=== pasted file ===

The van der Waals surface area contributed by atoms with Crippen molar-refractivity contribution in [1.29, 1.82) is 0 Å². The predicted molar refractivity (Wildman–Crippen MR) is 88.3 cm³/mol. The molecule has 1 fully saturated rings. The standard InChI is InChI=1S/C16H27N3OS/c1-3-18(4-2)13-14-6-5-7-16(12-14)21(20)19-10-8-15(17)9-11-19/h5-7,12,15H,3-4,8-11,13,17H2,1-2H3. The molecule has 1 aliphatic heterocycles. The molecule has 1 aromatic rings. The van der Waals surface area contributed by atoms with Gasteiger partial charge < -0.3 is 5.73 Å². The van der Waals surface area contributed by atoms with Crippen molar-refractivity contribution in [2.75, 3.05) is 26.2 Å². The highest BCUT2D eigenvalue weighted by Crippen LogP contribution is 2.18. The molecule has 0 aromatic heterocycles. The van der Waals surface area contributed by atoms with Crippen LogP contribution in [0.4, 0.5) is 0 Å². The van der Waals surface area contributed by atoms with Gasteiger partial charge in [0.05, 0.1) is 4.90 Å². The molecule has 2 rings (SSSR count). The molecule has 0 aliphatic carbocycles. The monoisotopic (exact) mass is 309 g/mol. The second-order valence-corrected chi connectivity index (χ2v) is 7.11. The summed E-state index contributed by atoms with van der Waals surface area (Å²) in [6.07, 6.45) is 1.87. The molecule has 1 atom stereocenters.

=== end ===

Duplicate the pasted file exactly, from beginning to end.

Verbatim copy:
The van der Waals surface area contributed by atoms with Crippen molar-refractivity contribution in [1.29, 1.82) is 0 Å². The predicted molar refractivity (Wildman–Crippen MR) is 88.3 cm³/mol. The molecule has 1 fully saturated rings. The standard InChI is InChI=1S/C16H27N3OS/c1-3-18(4-2)13-14-6-5-7-16(12-14)21(20)19-10-8-15(17)9-11-19/h5-7,12,15H,3-4,8-11,13,17H2,1-2H3. The molecule has 1 aliphatic heterocycles. The molecule has 1 aromatic rings. The van der Waals surface area contributed by atoms with Gasteiger partial charge < -0.3 is 5.73 Å². The van der Waals surface area contributed by atoms with Crippen molar-refractivity contribution in [2.75, 3.05) is 26.2 Å². The highest BCUT2D eigenvalue weighted by Crippen LogP contribution is 2.18. The molecule has 0 aromatic heterocycles. The van der Waals surface area contributed by atoms with Crippen LogP contribution in [0.4, 0.5) is 0 Å². The van der Waals surface area contributed by atoms with Gasteiger partial charge in [0.05, 0.1) is 4.90 Å². The molecule has 2 rings (SSSR count). The molecule has 0 aliphatic carbocycles. The monoisotopic (exact) mass is 309 g/mol. The second-order valence-corrected chi connectivity index (χ2v) is 7.11. The summed E-state index contributed by atoms with van der Waals surface area (Å²) in [6.07, 6.45) is 1.87. The molecule has 1 atom stereocenters.